Sense-making through science

The compensatory control model (CCM; Kay et al., 2008; Kay, Whitson, Gaucher, & Galinsky, 2009) can be employed to explain these effects; which all can be seen as ways to maintain or increase perceptions of order. Simply put, the CCM argues that when personal control is low, people can compensate by bolstering belief in external sources of control (see also Rothbaum, Weisz, & Snyder, 1982). Thus, control-threat motivates people to bolster their belief in a controlling God, strong government, or affirm their membership of a powerful in-group, because these offer external control. Superstitious beliefs and falsely detecting patterns and causality can be interpreted as attempts to restore personal control (i.e., illusory control, Langer, 1975; Matute, 1994; Rothbaum et al., 1982; Whitson & Galinsky, 2008). It is important to note that the basic tenet of the CCM is that maintaining perceptions of order and avoiding perceptions of randomness is the core motive, and that personal (either illusory or real) and external control are intersubstitutable means to maintain these order perceptions. Given that the CCM argues that personal and external control are interchangeable, hydraulic sources of order, and that perceiving order and stability in the world is the primary motivation underlying control motivation, compensation would be – according to the model – functionally equivalent to regulation.

Fig. 1. An analogy (Kay et al., 2008) to explain the compensatory control model. Imagine that a full glass represents sufficient perceived order and stability in the world. We can start by filling the glass with personal control over outcomes. Since this often will not suffice (personal control tends to fluctuate) we add to the order-cocktail a certain amount of external control. Together, personal control and external control should fill the glass completely. When one source of order fluctuates (e.g., decreases), the other does so too (e.g., increases).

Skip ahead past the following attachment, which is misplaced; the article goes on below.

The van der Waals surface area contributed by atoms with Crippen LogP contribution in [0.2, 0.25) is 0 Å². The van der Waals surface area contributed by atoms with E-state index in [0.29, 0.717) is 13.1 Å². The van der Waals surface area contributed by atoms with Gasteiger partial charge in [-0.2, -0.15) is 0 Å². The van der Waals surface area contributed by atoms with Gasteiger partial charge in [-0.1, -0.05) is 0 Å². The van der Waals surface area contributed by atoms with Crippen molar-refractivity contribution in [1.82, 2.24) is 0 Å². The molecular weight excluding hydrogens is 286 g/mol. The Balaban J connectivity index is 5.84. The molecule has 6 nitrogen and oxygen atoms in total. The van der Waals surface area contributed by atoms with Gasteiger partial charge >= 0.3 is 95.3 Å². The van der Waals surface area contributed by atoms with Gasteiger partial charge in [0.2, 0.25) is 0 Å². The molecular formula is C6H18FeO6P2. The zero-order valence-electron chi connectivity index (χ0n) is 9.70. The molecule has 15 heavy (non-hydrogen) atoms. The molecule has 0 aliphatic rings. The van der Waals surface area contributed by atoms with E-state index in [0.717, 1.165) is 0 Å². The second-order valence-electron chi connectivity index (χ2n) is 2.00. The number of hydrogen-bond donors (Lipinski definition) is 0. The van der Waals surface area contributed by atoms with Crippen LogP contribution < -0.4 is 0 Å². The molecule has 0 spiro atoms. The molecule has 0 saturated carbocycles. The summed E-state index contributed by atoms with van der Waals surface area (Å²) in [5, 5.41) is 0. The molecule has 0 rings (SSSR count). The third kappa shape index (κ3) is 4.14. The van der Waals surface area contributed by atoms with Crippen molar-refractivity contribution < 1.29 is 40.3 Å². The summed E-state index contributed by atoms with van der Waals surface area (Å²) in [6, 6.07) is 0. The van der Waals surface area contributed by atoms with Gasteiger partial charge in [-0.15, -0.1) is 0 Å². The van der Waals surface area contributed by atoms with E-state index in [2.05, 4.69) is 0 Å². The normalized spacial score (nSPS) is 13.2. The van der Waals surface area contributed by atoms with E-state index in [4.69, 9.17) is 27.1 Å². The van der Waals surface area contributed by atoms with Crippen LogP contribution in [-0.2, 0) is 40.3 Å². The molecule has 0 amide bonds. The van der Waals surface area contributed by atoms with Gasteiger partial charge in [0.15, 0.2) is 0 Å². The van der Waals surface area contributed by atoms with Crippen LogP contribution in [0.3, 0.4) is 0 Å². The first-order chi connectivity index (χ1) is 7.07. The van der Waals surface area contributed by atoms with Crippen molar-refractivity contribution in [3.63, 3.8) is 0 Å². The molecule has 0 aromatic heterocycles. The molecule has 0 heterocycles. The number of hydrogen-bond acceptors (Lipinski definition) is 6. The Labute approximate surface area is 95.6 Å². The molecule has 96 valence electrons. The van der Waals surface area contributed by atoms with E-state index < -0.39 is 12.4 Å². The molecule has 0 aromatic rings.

Ample research indeed has shown that threats to personal control trigger attempts to restore personal control (e.g., Whitson & Galinsky, 2008) and affirm external control (Fritsche et al., 2008; Kay et al., 2008; 2009). Moreover, threats to external control similarly spark attempts to restore personal control (Kay et al., 2008) and bolster alternative sources of external control (Kay, Shepherd, Blatz, Chua, & Galinsky, 2010). Directly threatening order perceptions, finally, has similar effects on bolstering faith in external sources of control (Kay, Moscovitch, & Laurin, 2010).

Thus, research until now has primarily focused on two routes to sustain or meet a belief in an orderly world: maintaining personal control over life and future outcomes, and bolstering belief in –mostly religious and socio-political— external systems or agents that exert control over the world. Inspired by CCM’s contention that maintaining order perceptions is the primary motivation, however, we have been pursuing a research program that aims to extend the model by venturing beyond external agency (such as belief in a controlling God or government) and focusing on threat compensation without external control. More specifically, we focused on science.

 Scientific belief systems as threat compensation

 As described in the previous paragraph, research has primarily focused on how personal control and external control help create order in the world. Recently, however, we proposed (in line with CCM’s assumptions) that a) order affirmations that do not involve external control can also suffice, and that b) science may function as such a source of order (Rutjens et al., 2013; Rutjens et al., 2012). The research that we will describe in the remaining part of the article focuses on scientific theories that impose order on reality, and on more general beliefs about scientific progress. . 

article author(s)